As I indicated yesterday, Luis Cruz will likely fill in at shortstop while Juan Uribe, Jerry Hairston Jr. and Nick Punto will share third base duties. Interestingly, Dodgers manager Don Mattingly told Dylan Hernandez of the Los Angeles Times that he's not sure whether Ramirez will be the team's shortstop when he returns. Although, his rehab could give him some time to work at the position since he wasn't able to do so doing the World Baseball Classic.
If you have already held your draft and are scouring the waiver wire for options, Zack Cozart (28 percent owned), Jean Segura (24 percent) and Jhonny Peralta (14 percent) are widely available at shortstop in Yahoo! leagues while Trevor Plouffe (49 percent), Matt Carpenter (36 percent), Mark Reynolds (35 percent), Jedd Gyorko (33 percent), Jeff Keppinger (28 percent) and Lonnie Chisenhall (10 percent) are interesting alternatives if you were planning to use Ramirez at third base.
Bauer Sent Down, Two Remain for Indians' Rotation Spot
The Indians are moving closer to settling on their fifth starter, as Trevor Bauer was optioned to Triple-A Columbus on Thursday, leaving Scott Kazmir and Carlos Carrasco as the finalists for the gig.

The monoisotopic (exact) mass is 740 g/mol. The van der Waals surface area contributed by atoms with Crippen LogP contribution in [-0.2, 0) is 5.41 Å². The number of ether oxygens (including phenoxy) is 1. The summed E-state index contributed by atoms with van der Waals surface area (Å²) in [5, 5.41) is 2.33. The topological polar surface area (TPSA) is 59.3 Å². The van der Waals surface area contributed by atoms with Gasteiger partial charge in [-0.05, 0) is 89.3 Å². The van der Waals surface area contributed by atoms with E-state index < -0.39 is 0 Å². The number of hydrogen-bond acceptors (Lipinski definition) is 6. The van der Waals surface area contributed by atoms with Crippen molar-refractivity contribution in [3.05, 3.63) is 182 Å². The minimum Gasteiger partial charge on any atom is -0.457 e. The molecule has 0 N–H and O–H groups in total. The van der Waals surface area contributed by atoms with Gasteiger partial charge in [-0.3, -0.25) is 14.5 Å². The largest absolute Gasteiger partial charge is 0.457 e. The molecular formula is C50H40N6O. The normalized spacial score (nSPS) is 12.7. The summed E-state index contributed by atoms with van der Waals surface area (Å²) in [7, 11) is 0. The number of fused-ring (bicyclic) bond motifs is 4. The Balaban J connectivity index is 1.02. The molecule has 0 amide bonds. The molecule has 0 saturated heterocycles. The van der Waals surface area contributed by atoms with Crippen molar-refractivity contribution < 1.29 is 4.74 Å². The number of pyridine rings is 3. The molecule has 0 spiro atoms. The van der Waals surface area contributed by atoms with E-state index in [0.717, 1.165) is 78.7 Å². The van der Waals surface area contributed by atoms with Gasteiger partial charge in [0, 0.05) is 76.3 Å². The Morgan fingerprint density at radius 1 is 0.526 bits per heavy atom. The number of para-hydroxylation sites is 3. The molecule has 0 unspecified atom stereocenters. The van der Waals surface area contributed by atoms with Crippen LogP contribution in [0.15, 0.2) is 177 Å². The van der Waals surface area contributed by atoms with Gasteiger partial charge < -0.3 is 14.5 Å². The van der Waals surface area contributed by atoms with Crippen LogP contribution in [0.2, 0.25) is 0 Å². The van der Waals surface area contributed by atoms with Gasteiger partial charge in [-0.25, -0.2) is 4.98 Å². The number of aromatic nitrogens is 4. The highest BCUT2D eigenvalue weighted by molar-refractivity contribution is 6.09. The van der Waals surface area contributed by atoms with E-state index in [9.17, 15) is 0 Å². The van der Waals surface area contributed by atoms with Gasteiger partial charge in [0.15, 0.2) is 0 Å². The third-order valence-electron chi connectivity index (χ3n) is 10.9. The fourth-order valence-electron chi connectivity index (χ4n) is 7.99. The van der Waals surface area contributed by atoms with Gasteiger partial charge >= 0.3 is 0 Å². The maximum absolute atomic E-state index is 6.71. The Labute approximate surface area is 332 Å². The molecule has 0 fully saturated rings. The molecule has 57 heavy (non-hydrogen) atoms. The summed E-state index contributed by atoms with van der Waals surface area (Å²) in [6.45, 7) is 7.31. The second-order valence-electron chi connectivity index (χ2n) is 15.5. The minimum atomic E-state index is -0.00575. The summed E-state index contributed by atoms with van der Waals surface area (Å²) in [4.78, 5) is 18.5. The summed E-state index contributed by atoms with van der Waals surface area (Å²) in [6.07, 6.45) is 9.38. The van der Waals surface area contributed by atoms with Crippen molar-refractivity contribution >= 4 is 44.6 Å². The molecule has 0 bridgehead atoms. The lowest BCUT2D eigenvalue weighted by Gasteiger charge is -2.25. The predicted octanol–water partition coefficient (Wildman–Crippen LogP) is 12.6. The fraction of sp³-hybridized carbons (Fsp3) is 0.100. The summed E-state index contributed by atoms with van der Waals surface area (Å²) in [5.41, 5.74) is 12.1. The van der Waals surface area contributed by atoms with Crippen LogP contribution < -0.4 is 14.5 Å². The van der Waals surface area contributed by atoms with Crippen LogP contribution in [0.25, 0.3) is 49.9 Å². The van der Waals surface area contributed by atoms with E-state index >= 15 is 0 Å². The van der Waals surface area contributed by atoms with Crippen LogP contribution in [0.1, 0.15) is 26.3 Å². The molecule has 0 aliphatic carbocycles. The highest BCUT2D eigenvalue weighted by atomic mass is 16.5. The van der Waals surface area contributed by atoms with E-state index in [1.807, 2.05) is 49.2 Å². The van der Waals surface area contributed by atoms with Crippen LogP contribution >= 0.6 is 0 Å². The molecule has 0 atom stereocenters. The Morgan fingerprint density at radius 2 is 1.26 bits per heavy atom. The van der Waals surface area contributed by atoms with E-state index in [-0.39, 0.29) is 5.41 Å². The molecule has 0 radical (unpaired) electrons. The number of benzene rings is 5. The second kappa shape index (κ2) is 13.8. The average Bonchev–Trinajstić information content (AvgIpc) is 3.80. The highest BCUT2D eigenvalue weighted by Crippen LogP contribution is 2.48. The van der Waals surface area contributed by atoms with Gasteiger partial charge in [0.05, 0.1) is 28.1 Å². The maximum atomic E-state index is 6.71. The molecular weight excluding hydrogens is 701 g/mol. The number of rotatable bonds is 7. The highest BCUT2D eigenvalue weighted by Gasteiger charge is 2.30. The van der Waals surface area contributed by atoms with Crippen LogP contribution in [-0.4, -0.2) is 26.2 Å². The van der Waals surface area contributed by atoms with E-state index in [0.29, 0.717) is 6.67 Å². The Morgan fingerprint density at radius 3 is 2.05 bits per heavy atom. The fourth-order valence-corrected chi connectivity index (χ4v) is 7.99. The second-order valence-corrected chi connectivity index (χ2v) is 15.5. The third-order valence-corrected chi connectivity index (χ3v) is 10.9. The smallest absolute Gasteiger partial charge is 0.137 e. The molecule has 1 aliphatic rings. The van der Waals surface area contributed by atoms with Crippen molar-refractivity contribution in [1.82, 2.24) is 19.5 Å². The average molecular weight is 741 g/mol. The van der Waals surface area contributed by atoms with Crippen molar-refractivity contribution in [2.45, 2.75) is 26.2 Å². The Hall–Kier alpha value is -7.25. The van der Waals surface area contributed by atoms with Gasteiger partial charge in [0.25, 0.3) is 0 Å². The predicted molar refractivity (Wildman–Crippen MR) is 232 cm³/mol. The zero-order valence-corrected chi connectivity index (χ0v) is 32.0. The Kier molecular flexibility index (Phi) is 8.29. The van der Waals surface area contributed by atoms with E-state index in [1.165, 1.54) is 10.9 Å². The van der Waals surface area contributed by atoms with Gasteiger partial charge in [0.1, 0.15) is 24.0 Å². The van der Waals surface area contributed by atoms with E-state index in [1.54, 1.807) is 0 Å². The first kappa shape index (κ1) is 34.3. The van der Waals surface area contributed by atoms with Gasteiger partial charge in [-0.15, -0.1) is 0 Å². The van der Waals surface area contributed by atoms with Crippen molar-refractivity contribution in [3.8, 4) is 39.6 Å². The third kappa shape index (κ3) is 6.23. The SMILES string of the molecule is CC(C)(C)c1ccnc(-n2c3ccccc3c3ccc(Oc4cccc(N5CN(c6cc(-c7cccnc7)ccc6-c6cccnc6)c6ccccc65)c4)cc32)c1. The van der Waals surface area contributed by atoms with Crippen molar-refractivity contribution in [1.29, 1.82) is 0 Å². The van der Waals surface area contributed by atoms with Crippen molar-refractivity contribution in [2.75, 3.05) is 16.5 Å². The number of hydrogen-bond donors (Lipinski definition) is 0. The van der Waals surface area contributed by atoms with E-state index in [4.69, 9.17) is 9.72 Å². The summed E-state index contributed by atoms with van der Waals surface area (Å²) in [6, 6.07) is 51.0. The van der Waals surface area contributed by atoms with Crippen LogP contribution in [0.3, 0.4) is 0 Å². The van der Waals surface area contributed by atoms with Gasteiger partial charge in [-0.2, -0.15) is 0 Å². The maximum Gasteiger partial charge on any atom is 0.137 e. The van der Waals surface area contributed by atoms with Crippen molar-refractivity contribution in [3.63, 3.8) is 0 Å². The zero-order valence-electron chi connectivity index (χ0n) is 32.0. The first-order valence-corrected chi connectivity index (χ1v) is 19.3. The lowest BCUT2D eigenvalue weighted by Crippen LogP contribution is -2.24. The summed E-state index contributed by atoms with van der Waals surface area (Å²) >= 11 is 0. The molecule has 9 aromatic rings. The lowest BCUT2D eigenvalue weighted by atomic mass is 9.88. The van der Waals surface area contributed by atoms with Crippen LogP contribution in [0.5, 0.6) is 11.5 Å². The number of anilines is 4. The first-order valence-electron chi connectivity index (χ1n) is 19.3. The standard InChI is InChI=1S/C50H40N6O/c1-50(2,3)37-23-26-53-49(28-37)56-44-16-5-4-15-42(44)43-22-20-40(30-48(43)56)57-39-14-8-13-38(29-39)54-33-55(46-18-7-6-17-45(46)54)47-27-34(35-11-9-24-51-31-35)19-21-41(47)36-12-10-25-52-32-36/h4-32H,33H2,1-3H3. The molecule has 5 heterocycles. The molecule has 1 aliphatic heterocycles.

The move with Bauer doesn't come as a big surprise, as he scuffled a bit this spring while attempting to tweak his delivery, posting a 4.50 ERA and 9/4 K/BB ratio over 14 innings. The 22-year-old right-hander told Paul Hoynes of the Cleveland Plain Dealer earlier this week that he is trying to "overwrite 10 years of neuromuscular programming," so it's probably better that he continues to work on things in the minors for the time being. Still, Bauer has a ton of talent and should make an impact in the majors again soon. He'll be worth monitoring in mixed leagues when that happens.
Kazmir, in camp as a non-roster invitee, has been one of the most interesting stories of the spring. Between three Cactus League appearances and two minor league starts, the 29-year-old southpaw has yielded four runs in 16 innings while striking out 18 and walking just three. By the way, all four of those runs were scored in a minor league start on Sunday, during which there were a number of misplays on defense. In addition to his control returning, he is also sitting in the high 80s to low 90s range with his fastball.